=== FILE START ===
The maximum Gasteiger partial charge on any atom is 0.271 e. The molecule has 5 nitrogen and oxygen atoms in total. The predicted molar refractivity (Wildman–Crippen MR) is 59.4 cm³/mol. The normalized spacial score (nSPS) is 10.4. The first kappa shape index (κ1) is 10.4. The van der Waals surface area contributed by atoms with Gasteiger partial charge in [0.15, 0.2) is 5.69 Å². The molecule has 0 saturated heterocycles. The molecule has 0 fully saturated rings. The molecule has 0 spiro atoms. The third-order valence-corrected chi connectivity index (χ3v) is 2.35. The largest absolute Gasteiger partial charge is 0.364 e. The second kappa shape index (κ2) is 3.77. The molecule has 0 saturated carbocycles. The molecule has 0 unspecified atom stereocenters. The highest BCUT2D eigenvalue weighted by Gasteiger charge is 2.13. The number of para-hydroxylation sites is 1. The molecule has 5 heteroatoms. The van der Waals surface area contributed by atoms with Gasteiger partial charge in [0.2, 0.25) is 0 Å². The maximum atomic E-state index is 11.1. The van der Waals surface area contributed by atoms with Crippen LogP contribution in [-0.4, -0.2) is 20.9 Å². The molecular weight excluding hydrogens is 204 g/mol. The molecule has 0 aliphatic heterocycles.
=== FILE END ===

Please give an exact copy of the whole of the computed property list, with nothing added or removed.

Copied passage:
The maximum Gasteiger partial charge on any atom is 0.271 e. The molecule has 5 nitrogen and oxygen atoms in total. The predicted molar refractivity (Wildman–Crippen MR) is 59.4 cm³/mol. The normalized spacial score (nSPS) is 10.4. The first kappa shape index (κ1) is 10.4. The van der Waals surface area contributed by atoms with Gasteiger partial charge in [0.15, 0.2) is 5.69 Å². The molecule has 0 saturated heterocycles. The molecule has 0 fully saturated rings. The molecule has 0 spiro atoms. The third-order valence-corrected chi connectivity index (χ3v) is 2.35. The largest absolute Gasteiger partial charge is 0.364 e. The second kappa shape index (κ2) is 3.77. The molecule has 0 saturated carbocycles. The molecule has 0 unspecified atom stereocenters. The highest BCUT2D eigenvalue weighted by Gasteiger charge is 2.13. The number of para-hydroxylation sites is 1. The molecule has 5 heteroatoms. The van der Waals surface area contributed by atoms with Gasteiger partial charge in [0.2, 0.25) is 0 Å². The maximum atomic E-state index is 11.1. The van der Waals surface area contributed by atoms with Crippen LogP contribution in [-0.4, -0.2) is 20.9 Å². The molecular weight excluding hydrogens is 204 g/mol. The molecule has 0 aliphatic heterocycles.